Equine Ameloblastoma: Rosie’s Story – Part 5

by | Dec 25, 2022 | Equine Ameloblastoma

This blog post series is purely a record of our journey with Rosie. It is not an in-depth look at the condition, nor are they intended to be used as a diagnosis or recommendation of treatment. Should your horse be showing signs of, or is diagnosed with, ameloblastoma please consult with your equine vet, surgeon and dentist.

These blog posts contain images that some people may find distressing, however I believe they are a valuable part of understanding the progression of the condition. Please feel free to scroll past the images and only read the text.

Previous Posts
Equine Ameloblastoma: Rosie’s Story – Part 1
Equine Ameloblastoma: Rosie’s Story – Part 2
Equine Ameloblastoma: Rosie’s Story – Part 3
Equine Ameloblastoma: Rosie’s Story – Part 4

The Long Walk Home
The months of March through June 2022 were spent getting the weight back on, and watching and waiting for her to start showing signs she was ready. She never did show any signs of being truly ready, she was tired and sore but not “ready”. 

She had more treatments of various kinds in an effort to keep the rest of her body comfy. The tumour was now very large and very heavy and it was clear to see it was a lot for her carry around. While she wasn’t ready to give up she did start spending more time laying down during the day. This took the weight off her head, neck and shoulders.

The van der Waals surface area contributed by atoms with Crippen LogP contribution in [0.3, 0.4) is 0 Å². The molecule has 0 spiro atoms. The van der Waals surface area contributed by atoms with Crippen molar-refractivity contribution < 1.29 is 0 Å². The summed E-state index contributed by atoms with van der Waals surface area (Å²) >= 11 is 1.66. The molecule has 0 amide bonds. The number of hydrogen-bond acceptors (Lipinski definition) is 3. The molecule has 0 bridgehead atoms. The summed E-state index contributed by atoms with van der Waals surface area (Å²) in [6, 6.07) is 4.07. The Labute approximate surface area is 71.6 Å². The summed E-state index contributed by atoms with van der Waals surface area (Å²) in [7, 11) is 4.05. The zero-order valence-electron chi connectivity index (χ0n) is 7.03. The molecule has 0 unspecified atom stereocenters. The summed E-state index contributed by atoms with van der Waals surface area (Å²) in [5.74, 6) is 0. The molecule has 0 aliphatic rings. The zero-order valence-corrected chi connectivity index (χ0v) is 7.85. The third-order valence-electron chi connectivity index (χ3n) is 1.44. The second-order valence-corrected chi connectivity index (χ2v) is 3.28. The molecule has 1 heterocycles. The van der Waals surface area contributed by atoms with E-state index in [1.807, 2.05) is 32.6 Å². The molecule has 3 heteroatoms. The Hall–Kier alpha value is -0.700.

In June 2022, the drainage tract opened up and pus started draining once again. Our vets were coming out that week to see Jackson so we added Rosie to the run sheet. X-rays were taken to ensure her mandible was still intact and to see if there were any foreign bodies. She was also placed on a minimum 14 day course of antibiotics and bute when required.

After three weeks of being on antibiotics the amount of infection had reduced but not resolved. Additionally within about 3-4 days of stopping the antibiotics the infection would flare and the pus flow would increase. As with any infection there is also pain so every time the infection flared, so did her pain.

I’ll note here that my wonderful vets were able to dispense an extremely strong pain relief injection just in case the worst should happen and we needed to keep her comfortable while we waited for them to arrive and help her pass.

Amazingly throughout this entire time she never once stopped eating, she had a few days where she didn’t finish her food but to be fair her meal size was larger than it realistically should have been. Her weight had picked up and we were able to play with her meal size to ensure she had enough to maintain weight without needing to force feed her.

Knowing her quality of life was starting to become compromised and for me being on the verge of Torben being away interstate and off grid from the end of August through to the start of November with only a few days at home during that time it was time to make plans for Rosie to leave us.

Given the bond that Rose and Torben shared there was no way I was going to have her leave while he wasn’t home. I’ve always said “a day too soon before a day too late” but that does not make it any easier and in Rosie’s case it was perhaps a week… two weeks… too soon, maybe more, only Rosie knows. What we know is saying goodbye to a horse who is still so willing to live despite being so sick and in constant pain is f@#king hard!

A date was set, the vet was booked, the cremation company was booked and we had to hold it together for the next three weeks.

This gave me time to plan. I’ve been present for far too many horses’ final transition, not all of them mine, not all of them pleasant, however all of them taught me something about their final journey home.

I chose the place in the paddock where she would be laid down. I purchased four bales of straw which I used to make a bed for her to land on. I purchased two bales of lucerne hay which was placed around her bed so the herd would be close but not interested in eating the straw.